Case Studies
Bio-Terrorism: An Unusual Case Study of Anthrax Attack

Bio-Terrorism: An Unusual Case Study of Anthrax Attack

Most of you must be aware of the bio-terror Anthrax attacks from 2001. Anthrax is one of the zoonotic occupational diseases. Anthrax is a disease caused by the Bacillus anthracis which is a rod-shaped immobile aerobic gram-positive bacterium with spore that lives in soil.

Randomly anthrax occurs in human beings with low frequency. Most cases of anthrax area unit not heritable through contact with infected animals or contaminated animal product. Depending on the transmission method of the disease, clinical manifestations occur in three classes which include Cutaneous, respiratory, and gastrointestinal anthrax.

The respiratory form is taken into account because the most fatal and rare kind of anthrax intends to show complicated and strange manifestations.

In this modern world with new technology, different kinds of criminal activities have also occurred. One of them includes the use of biology. On one side where biology has been used successfully to study the human body and organisms to benefit society, it has also been misused by many others for their personal benefit. One such case study of Anthrax attack comes to my mind.

Anthrax Attacks

In late 2001, soon after the terrorist attacks of 11th September, the United States was in the grip of a new terror threat. Between 4th October and 20th November, twenty-two cases of anthrax were reported. 11 of these cases were cutaneous anthrax while 11 were pulmonary anthrax. 5 of the patients who contracted pulmonary anthrax died.

The source of this outbreak was traced to letters contaminated with Bacillus anthracis endospores. The letters were deliberately sent by the perpetrator to a variety of prominent individuals including members of media and two US Senate – one was Tom Daschle of South Dakota and the other was Patrick Leahy of Vermont. Twenty of the 22 patients were mail handlers or others who entered workplaces where contaminated mail was processed or received.

Letters Distributed

The members of media letters consist of the following notes-


The second letter that was addressed to Senate Tom Daschle of South Dakota and other was Patrick Leahy of Vermont consist of following notes-


Investigation on Anthrax Attacks

Being a microbiologist at the Army’s elite infectious disease laboratory in Fort Detrick, Maryland. Bruce Ivins was suspected of bioterrorism anthrax attacks. In August 2008, Department of Justice and FBI officers declared a breakthrough within the case and released documents and data showing that charges were on the point of being brought against Dr. Bruce Ivins, who took his own life before those charges might be filed.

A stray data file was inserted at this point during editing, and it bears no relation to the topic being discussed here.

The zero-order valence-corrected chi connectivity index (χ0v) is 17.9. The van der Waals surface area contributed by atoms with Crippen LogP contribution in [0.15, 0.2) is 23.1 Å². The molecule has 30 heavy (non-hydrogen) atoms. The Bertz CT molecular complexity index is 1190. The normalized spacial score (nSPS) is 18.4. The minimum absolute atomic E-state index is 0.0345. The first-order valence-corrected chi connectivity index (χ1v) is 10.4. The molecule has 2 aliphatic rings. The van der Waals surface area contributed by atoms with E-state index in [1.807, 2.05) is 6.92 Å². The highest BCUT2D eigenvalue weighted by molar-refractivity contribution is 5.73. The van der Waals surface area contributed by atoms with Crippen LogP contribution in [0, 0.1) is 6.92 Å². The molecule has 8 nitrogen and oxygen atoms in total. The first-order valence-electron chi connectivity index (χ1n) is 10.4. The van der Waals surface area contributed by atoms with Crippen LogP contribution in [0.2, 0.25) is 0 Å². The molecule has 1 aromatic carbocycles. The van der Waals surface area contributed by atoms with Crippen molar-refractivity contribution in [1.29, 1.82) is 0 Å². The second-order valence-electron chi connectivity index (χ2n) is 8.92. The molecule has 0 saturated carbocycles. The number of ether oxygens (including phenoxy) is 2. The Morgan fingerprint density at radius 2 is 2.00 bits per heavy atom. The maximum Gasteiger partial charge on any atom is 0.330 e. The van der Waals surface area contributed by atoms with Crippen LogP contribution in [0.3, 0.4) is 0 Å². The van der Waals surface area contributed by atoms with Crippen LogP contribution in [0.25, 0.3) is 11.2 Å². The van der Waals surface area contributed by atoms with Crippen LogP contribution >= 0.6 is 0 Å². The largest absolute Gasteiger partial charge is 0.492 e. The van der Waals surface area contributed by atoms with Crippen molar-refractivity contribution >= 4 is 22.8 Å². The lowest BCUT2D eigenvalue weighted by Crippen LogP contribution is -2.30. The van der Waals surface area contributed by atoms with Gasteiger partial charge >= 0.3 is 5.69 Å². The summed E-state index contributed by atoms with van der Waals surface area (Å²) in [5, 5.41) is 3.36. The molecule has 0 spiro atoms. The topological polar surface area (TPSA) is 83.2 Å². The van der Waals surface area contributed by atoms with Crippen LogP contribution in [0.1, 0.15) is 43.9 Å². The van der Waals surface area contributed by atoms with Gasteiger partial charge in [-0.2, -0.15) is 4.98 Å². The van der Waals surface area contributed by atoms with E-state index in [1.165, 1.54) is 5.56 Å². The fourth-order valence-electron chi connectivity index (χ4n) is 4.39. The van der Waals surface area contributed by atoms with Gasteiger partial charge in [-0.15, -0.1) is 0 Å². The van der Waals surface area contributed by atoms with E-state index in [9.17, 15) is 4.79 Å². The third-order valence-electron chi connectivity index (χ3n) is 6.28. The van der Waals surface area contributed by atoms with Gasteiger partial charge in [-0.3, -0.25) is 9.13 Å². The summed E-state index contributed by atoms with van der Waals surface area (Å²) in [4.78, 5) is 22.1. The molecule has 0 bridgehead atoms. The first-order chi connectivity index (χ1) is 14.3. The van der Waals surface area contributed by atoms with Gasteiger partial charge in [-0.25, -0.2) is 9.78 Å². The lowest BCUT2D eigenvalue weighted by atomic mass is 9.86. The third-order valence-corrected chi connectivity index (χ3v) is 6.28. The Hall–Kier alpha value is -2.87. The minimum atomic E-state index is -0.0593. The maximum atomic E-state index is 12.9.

On 19th February 2010, the Department of Justice, the FBI, and the U.S. Postal Inspection Service formally completed the investigation into the 2001 anthrax attacks and issued an Investigative outline.

The Amerithrax Task Force which consisted of roughly 25 to 30 regular investigators from the FBI, the U.S. Postal Inspection Service, and different law enforcement agencies, as well as federal prosecutors from the District of Columbia and the Justice Department’s Counterterrorism Section, expended hundreds of thousands of investigator work hours on this case.

Their efforts concerned over 10,000 witness interviews on six completely different continents, the execution of 80 searches, and the recovery of over half a dozen materials or items of potential evidence during the course of the investigation.

This concerned the supplying of over 5,750 jury subpoenas and also the assortment of 5,730 environmental samples from 60 site locations. Additionally, new scientific strategies were developed that ultimately diode to the break in the case methods that would have an extensive impact on future investigations.


An FBI report concluded that Bruce Ivins, an Army microbiologist studying vaccines and cures for exposure to anthrax at the U.S. Army Medical Research Institute of Infectious Diseases (USAMRIID), was the sole perpetrator who has mailed anthrax-filled letters that killed five people in 2001.

The Bureau reported that the anthrax spores that were present in the letters were genetically connected to unique anthrax spores that Ivins had developed and maintained in his laboratory at USAMRIID. On February 2010, the FBI closed its investigation into the anthrax attacks after more than eight years, issuing a 92-page report that concluded that Ivins carried out the attacks entirely on his own.

However, after one year On 15th February 2011, a panel of scientific experts assembled by the National Academy of Sciences, at the request of the FBI, independently evaluated the Bureau’s genetic analysis of the anthrax spores. In doing so, the cluster of highly trained personnel suggested that the scientific evidence put forth by the FBI was insufficient to prove that Ivins was the offender.

Furthermore, recently filed official papers have acknowledged that the “hot suite” sealed space in Ivins’ laboratory did not contain the equipment needed to turn liquid anthrax into the refined anthrax powder that was present within the letters, and that the laboratory lacked the facilities in 2001 to manufacture the sort of spores found in the letters.

Ivins committed suicide and therefore the case against Ivins rests partly on a posh genetic technique.

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